[Dec 17]--Show and Tell

            The last two verses in chapter 20 make it sound like John's ending his story there, but for whatever reason he (under the Spirit’s inspiration) decided to add sort of an addendum. There are quite a few lessons we can glean from this chapter, but we'll wrap up the Gospel with tomorrow’s reading.
            Chapter 21 is taken up with one of Jesus’ appearances to his disciples, one which (as typical) is recorded in none of the other Gospels. The disciples, for whatever reason, decided to go fishing. I’ve heard preachers and others rail against this decision of theirs, as if this choice was somehow indicative of an abandonment of their following Christ. With all due respect, I don’t buy it. I’d agree that if they went back to their old lifestyle and livelihood, that would be a lack of faithfulness on their part, but there’s no sign that this was their intention. Jesus certainly didn’t condemn them for it or even mention it in any recorded conversation either that morning or afterwards.
            Jesus appeared to them on the shore, and once again you see A) The unique spiritual insight of John and B) The impetuousness of Peter.
            What I’d really like to focus on, however, is the conversation between Peter and Jesus on the shore. We know from Luke that at one point Jesus had a one-on-one meeting with Peter, but I don't think that this is what Luke was referring to. That was a private meeting, while this seems to be the official and public reinstatement of Peter as the leader of the disciples.
            Another area of slight disagreement I have with some interpreters is in the area of translating the word “love.” A lot of teachers and others place a lot of importance on the different ways in which Jesus and Peter use the word “love” in their conversation. The first time Jesus asks him “Do you love me?” he uses agape, which--as you might've heard--is a term for a selfless self-sacrificing decision to choose someone's well-being over your own. Peter responds with phileo, which is more of a strong affection. Jesus asks him again, “Do you agape me?” Peter again responds with “Yes Lord, I phileo you.” Finally, Jesus asks him “Do you phileo me?” and Peter says once again that he phileo his Lord.
            Now before we jump into reading all sorts of things into that, let’s please keep this in mind: Jesus and Peter were speaking in Aramaic. And now John is translating their conversation into Greek for us. Now, we know that John’s writings are just as inspired as Jesus’ own words. But John in his Gospel uses agape and phileo pretty much interchangeably in his Gospel, so it’s very possible that we’re reading waaaaaay too much into this.
            Another question we'll briefly consider is Jesus’ meaning when he asks Peter “Do you love me more than these?” There are at least three different ways to interpret that question. He could have meant A) “Do you love me more than these other disciples do?” or B) “Do you love me more than these things [i.e. the fishing career and old lifestyle]?” or C) “Do you love me more than you love these men?” I actually lean more towards the first one, since Peter had claimed unique devotion to his Lord. In any case, Peter didn’t ask for a clarification, and Jesus didn’t volunteer one.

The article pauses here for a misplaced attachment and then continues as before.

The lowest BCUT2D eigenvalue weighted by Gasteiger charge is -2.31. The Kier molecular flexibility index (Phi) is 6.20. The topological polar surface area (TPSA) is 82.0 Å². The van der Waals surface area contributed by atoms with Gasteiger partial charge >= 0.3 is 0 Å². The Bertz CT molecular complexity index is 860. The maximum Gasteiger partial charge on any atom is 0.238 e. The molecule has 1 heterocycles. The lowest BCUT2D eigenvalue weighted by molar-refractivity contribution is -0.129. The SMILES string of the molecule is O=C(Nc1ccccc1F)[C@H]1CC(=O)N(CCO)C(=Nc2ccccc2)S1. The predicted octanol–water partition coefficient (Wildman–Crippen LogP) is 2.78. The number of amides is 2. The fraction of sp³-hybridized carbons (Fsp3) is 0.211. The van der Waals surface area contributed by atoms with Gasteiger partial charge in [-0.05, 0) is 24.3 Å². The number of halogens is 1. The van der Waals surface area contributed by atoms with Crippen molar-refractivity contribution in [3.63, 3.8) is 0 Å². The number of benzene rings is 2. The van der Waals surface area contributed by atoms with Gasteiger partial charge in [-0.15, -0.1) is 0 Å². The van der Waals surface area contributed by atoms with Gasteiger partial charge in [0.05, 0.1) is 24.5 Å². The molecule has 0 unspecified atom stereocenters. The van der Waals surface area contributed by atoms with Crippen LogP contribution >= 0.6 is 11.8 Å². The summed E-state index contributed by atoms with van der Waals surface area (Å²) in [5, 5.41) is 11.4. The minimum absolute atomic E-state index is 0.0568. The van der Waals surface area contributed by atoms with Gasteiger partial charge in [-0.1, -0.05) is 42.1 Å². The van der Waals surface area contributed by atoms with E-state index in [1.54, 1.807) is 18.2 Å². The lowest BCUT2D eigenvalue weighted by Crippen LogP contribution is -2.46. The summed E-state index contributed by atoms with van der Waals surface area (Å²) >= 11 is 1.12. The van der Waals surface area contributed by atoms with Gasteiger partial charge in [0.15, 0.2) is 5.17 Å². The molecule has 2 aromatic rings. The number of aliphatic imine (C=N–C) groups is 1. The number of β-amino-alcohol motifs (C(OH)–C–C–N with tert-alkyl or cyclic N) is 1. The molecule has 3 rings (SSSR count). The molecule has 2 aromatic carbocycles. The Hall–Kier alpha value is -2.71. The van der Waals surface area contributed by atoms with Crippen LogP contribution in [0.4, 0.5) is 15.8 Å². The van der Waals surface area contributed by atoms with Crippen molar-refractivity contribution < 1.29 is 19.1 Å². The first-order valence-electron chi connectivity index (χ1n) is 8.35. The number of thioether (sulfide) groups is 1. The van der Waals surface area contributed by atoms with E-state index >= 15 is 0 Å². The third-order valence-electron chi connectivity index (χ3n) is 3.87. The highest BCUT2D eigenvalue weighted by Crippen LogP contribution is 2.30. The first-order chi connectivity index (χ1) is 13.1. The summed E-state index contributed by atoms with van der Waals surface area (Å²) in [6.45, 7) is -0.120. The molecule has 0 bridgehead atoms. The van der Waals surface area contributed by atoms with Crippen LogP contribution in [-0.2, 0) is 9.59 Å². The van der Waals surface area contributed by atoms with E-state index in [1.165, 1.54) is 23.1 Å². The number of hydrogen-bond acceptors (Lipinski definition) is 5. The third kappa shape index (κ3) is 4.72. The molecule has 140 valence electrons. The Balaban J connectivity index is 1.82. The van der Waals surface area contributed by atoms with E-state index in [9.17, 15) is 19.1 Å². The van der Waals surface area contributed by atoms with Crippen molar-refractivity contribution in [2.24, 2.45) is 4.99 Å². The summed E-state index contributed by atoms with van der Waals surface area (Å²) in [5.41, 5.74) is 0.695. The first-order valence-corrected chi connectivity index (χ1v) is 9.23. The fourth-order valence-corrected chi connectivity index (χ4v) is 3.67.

However, let's not lose sight of the main point of this conversation. Jesus three times asked if Peter loved him, one time for each denial, and I don’t think that’s a coincidence. And each time when Peter reaffirmed his love (as best he could), Jesus then told him to feed his sheep. That was going to be one of the primary ways in which he'd show his love for his Master—by feeding his Master’s sheep.
            And Peter eventually got his chance to show his love for his Master in one final demonstration. One day someone would “dress” (prepare) him and take him to his death, and by this death he would get his greatest wish: To glorify his Lord. Church tradition, in case you didn’t know, says that he was crucified upside-down because he didn’t feel worthy of dying like his Master.
            It’s one thing to express all sorts of verbal declarations of devotion and love and commitment. It’s quite another to lay down your life. I hope that if it ever comes to that, I’ll be able to show, not not just tell, the same type of love for my Savior.
            Now here's "Stranger On The Shore" by Michael Card

Lord Jesus, my love for you, unlike your love for me, is weak and cold and faithless at times. By the work of your blessed Spirit, please change that. Please change me.

No comments:

Post a Comment